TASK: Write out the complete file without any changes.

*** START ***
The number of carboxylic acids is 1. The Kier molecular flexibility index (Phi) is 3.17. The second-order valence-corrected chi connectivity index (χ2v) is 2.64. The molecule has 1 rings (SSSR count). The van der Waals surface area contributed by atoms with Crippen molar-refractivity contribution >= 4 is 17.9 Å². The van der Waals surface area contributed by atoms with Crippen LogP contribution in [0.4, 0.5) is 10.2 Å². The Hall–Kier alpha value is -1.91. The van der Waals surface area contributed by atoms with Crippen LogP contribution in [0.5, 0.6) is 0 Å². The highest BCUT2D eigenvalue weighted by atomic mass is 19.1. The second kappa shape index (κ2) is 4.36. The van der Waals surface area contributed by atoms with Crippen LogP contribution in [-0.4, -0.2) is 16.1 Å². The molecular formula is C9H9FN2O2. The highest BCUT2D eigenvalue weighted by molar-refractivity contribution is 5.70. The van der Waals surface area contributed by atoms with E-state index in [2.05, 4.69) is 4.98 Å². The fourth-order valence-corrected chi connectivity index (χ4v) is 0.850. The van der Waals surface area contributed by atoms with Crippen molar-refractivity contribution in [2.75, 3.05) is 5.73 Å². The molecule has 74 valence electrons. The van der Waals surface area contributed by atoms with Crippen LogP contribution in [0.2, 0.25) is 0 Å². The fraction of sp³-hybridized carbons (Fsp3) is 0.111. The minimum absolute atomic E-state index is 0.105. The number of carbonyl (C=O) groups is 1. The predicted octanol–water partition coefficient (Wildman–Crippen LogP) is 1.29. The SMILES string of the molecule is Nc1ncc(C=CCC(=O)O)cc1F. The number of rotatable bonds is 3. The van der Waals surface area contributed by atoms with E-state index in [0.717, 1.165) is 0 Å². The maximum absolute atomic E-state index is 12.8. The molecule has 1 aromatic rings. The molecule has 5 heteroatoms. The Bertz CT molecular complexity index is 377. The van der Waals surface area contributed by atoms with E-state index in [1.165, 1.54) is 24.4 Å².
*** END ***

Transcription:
The number of carboxylic acids is 1. The Kier molecular flexibility index (Phi) is 3.17. The second-order valence-corrected chi connectivity index (χ2v) is 2.64. The molecule has 1 rings (SSSR count). The van der Waals surface area contributed by atoms with Crippen molar-refractivity contribution >= 4 is 17.9 Å². The van der Waals surface area contributed by atoms with Crippen LogP contribution in [0.4, 0.5) is 10.2 Å². The Hall–Kier alpha value is -1.91. The van der Waals surface area contributed by atoms with Crippen LogP contribution in [0.5, 0.6) is 0 Å². The highest BCUT2D eigenvalue weighted by atomic mass is 19.1. The second kappa shape index (κ2) is 4.36. The van der Waals surface area contributed by atoms with Crippen LogP contribution in [-0.4, -0.2) is 16.1 Å². The molecular formula is C9H9FN2O2. The highest BCUT2D eigenvalue weighted by molar-refractivity contribution is 5.70. The van der Waals surface area contributed by atoms with E-state index in [2.05, 4.69) is 4.98 Å². The fourth-order valence-corrected chi connectivity index (χ4v) is 0.850. The van der Waals surface area contributed by atoms with Crippen molar-refractivity contribution in [2.75, 3.05) is 5.73 Å². The molecule has 74 valence electrons. The van der Waals surface area contributed by atoms with Crippen LogP contribution in [0.2, 0.25) is 0 Å². The fraction of sp³-hybridized carbons (Fsp3) is 0.111. The minimum absolute atomic E-state index is 0.105. The number of carbonyl (C=O) groups is 1. The predicted octanol–water partition coefficient (Wildman–Crippen LogP) is 1.29. The SMILES string of the molecule is Nc1ncc(C=CCC(=O)O)cc1F. The number of rotatable bonds is 3. The van der Waals surface area contributed by atoms with E-state index in [0.717, 1.165) is 0 Å². The maximum absolute atomic E-state index is 12.8. The molecule has 1 aromatic rings. The molecule has 5 heteroatoms. The Bertz CT molecular complexity index is 377. The van der Waals surface area contributed by atoms with E-state index in [1.165, 1.54) is 24.4 Å².